My Lords, I am greatly obliged to the noble Lord for having given me private notice of his intention to raise this matter, which, while of no great general interest, is of some importance both to him and to me. I will not attempt to argue as to the propriety or impropriety of the action I took, but I think it will be generally conceded that a Minister has the right to quote from a State Paper if he is prepared to lay that Paper on the Table of the House. There is a peculiarly disagreeable form of argument in which I am sure the noble Lord will acquit me of engaging. It consists in accusing a person of something he has never done, or imputing to him opinions he could not possibly hold, and then demanding his gratitude on the ground that you have given him an opportunity of contradicting the statement. I am sure the noble Lord will not accuse me of any action of that kind if I say that I am glad he has had an opportunity of contradicting the statement I made; because my right hon. friend Sir Edward Grey and I did form an entirely different interpretation of the noble Lord's meaning in this despatch from that which he has stated to the House. It used to be stated of the late Mr. Browning that admirers of his poems were in the habit of applying to him as to the meaning of difficult passages in them, and he generally answered that no doubt he knew what he meant when he wrote them, but at the time of receiving the request he had entirely forgotten what the real meaning might be. We are much more fortunate, in that we have had a detailed statement from the noble Lord as to what his meaning really was. The statement on which I founded what I said was this— Sir Mortimer Durand has drawn a line across Persia from Khanikin on the Turkish frontier on the west, through Kermanshah, Hamadan, Ispahan, Yezd, and Kerman to Seistan and the Afghan frontier on the cast, as indicating approximately the British and Russian spheres of influence, both political and commercial, in Persia. That passage having appeared in the despatch without note or comment, we assumed it was the view taken by the noble Lord, subject to the correction at a later stage in which he said— In any care we should recommend that the line of partition suggested by Sir Mortimer Durand should be so far amended as to substitute Kashan for Ispahan. If I remember right, I think I particularly said that Ispahan was not included in the line the noble Lords' Government appeared to favour.

The terms, I think, are open to misapprehension, because when you say a line is drawn through these important places, I admit it is exceedingly difficult to say in which sphere they are supposed to be included; for it is hardly conceivable that half of each town should be under the influence of one Government and half under another. But when I went on to say that in some respects I considered this arrangement a less satisfactory one than that which we proposed, I meant that, looking at the two lines drawn on the map, it was perfectly evident that the Durand line, if I may so call it, runs as regards the Russian sphere at a distinctly more obtuse angle than the line of the Russian sphere as drawn by our Agreement, and the argument I used was that the British and neutral spheres together, as compared with the British and Russian spheres mentioned in the despatch, at any rate so far as the Afghan frontier was concerned, showed a greater advantage from the British point of view. I most fully accept the interpretation of the despatch as having been what the noble Lord meant when he was writing on behalf of the Government of India, and I can only say further that I had not the faintest intention of misrepresenting the noble Lord, but that the misconstruction arose from some degree of obscurity in its wording.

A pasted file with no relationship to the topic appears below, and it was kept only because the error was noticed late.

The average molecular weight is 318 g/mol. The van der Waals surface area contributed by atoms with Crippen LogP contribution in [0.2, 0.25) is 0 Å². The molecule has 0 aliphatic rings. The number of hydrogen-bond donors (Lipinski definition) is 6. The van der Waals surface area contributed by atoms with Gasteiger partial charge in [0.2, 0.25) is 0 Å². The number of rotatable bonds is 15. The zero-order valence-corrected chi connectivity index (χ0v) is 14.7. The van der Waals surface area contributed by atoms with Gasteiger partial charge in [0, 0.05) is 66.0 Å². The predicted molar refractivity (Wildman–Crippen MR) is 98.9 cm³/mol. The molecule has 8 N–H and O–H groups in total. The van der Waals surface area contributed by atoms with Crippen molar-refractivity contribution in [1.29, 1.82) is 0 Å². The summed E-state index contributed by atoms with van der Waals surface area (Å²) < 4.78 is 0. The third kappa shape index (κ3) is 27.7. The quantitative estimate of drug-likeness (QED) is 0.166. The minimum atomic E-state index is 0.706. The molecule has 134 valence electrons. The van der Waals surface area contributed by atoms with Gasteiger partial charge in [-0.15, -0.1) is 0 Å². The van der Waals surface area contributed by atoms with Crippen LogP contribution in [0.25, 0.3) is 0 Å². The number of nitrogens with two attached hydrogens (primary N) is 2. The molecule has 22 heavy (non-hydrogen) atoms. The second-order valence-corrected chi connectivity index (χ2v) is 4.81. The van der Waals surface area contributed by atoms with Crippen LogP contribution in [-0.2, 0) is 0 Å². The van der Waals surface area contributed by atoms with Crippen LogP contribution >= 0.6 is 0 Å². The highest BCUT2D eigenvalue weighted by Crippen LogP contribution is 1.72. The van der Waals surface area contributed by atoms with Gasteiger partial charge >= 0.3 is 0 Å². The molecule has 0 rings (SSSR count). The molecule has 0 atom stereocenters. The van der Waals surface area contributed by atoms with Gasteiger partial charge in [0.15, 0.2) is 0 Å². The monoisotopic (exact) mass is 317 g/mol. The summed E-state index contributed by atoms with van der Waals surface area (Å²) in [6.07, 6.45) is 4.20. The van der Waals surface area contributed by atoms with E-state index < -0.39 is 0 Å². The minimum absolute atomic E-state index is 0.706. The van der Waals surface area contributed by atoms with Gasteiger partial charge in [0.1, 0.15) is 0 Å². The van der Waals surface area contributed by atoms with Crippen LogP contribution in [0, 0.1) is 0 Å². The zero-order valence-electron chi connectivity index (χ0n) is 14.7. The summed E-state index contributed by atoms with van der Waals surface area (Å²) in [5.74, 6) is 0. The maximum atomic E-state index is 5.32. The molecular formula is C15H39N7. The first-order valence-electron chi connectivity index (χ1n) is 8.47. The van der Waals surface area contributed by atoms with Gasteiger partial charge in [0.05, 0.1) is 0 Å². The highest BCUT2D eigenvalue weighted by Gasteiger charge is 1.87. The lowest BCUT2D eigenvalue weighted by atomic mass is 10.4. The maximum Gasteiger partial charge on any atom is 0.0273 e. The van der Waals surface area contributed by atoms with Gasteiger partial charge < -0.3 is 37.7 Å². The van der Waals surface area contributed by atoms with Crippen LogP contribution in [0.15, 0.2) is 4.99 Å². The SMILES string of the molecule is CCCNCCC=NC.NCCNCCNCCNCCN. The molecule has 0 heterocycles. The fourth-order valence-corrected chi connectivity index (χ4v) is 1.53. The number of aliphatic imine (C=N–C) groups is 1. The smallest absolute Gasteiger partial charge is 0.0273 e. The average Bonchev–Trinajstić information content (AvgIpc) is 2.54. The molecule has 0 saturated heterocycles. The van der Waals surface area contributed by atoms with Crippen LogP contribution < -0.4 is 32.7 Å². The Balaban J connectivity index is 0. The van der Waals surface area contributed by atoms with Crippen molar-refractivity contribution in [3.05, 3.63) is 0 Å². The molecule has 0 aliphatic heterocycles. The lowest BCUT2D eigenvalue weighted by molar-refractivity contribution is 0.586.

, who had given notice of his intention to ask the Under-Secretary of State for Foreign Affairs whether the autograph promise of the Shah of Persia given to His Majesty's Government in March, 1889, and repeated on several occasions at a later date, that Great Britain should have priority in the construction of any southern railway to Teheran, that if concessions for railways were given to others in the north, a similar concession should be granted to an English company in the south, and that no southern railway concession in Persia should be granted to any foreign company without consultation with His Majesty's Government, which promise was referred to by Lord Cranborne in the House of Commons on 18th February, 1903, and by the Marquess of Lansdowne in the House of Lords on 5th May, 1903, is still regarded by His Majesty's Government as operative, or whether it has been abrogated or modified by the Anglo-Russian Convention of 31st August, 1907, said: My Lords, at the request of the Under-Secretary of State for Foreign Affairs I beg to postpone this Question to some day next week.


I have to thank the noble Lord for postponing the Question. I asked for a postponement because I did not see the Question on the Paper until yesterday, and owing to the great pressure of the debate on Macedonia it was really impossible for me to prepare the answer for to-day.